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Revealing the origins of game theory and the advances made by John Nash, the Nobel Prize-winning scientist perhaps best known from A Beautiful Mind, Bueno de Mesquita details the controversial and cold-eyed system of calculation that he has since created, one that allows individuals to think strategically about what their opponents want, how much they want it, and how they might react to every move. From there, Bueno de Mesquita games such events as the North Korean disarmament talks and the Middle East peace process and recalls, among other cases, how he correctly predicted which corporate clients of the Arthur Andersen accounting firm were most likely engaged in fraudulent activity (hint: one of them started with an E). And looking as ever to the future, Bueno de Mesquita also demonstrates how game theory can provide successful strategies to combat both global warming (instead of relying on empty regulations, make nations compete in technology) and terror (figure out exactly how much U.S. aid will make Pakistan fight the Taliban).
But as Bueno de Mesquita shows, game theory isn’t just for saving the world. It can help you in your own life, whether you want to succeed in a lawsuit (lawyers argue too much the merits of the case and question too little the motives of their opponents), elect the CEO of your company (change the system of voting on your board to be more advantageous to your candidate), or even buy a car (start by knowing exactly what you want, call every dealer in a fifty-mile radius, and negotiate only over the phone).
Savvy, provocative, and shockingly effective, The Predictioneer’s Game will change how you understand the world and manage your future. Life’s a game, and how you play is whether you win or lose.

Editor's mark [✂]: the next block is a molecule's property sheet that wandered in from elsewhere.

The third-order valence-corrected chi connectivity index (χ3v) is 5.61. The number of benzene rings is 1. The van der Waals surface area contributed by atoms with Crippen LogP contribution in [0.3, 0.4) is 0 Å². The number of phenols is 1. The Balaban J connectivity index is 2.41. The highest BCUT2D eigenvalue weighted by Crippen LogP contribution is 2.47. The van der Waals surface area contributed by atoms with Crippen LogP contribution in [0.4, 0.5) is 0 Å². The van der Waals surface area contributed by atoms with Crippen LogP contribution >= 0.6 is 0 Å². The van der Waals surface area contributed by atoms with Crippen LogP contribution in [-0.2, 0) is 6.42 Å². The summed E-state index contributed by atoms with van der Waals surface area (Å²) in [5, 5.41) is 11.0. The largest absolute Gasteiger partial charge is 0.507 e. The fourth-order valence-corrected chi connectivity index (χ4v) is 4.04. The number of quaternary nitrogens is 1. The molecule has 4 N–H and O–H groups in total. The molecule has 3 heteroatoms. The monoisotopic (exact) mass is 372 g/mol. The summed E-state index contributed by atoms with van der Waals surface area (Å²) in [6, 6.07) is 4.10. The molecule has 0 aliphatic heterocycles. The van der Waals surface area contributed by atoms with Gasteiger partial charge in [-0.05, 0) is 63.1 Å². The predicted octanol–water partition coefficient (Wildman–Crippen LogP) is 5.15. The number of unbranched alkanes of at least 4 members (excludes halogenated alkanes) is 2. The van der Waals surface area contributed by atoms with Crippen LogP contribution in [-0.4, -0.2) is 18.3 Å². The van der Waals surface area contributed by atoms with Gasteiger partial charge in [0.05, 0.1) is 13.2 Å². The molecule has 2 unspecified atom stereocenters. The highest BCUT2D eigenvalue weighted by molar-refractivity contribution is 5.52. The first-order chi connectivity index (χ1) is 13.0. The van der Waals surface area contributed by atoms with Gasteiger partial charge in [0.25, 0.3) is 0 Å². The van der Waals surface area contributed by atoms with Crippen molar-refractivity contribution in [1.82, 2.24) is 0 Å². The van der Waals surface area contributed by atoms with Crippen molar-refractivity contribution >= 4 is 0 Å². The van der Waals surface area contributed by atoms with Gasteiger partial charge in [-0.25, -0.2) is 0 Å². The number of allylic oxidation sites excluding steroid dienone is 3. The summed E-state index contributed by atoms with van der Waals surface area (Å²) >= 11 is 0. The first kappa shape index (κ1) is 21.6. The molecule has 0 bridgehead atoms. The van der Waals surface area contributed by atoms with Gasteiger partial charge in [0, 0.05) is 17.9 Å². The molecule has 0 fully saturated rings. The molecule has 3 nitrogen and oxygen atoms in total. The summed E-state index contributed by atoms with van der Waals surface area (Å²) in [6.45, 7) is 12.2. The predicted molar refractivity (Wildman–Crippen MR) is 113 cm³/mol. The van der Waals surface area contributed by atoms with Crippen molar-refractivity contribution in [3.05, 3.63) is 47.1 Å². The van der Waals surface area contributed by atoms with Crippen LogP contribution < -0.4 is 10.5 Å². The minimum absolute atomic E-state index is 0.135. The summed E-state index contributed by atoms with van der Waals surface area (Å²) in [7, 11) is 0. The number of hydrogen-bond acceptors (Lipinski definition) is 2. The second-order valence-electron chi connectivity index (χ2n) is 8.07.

Knowing what will happen around the world can be awfully useful. Forewarned, after all, is forearmed, whether the questions of the day are about business, national security, or our day-to-day lives. The Predictioneer’s Game provides a reliable way to anticipate the future, one you can experiment by using the online version of the game’s program on my website. Suppose, for instance, you want to work out likely future developments in Iran. You can build a data set and test it just as I have done.
We all know that Iran’s Ayatollahs faced a pretty stiff challenge following that country’s June presidential election. As I predicted in February 2009. the Qum clerics, sometimes called the Quietists, are quiet no more and Iran’s Supreme Leader is facing the first real political challenge since Iran’s 1979 revolution. Iran is in for more challenging times in the months to come. You might wonder, what is likely to happen to relations between Iran’s and Iraq’s Shia-dominated governments now that the U.S. is withdrawing most of its forces from Iraq? How will the evolving relations between Iran and Iraq shape the interests of the United States in the region? These are some of the questions I try to answer in The Predictioneer’s Game.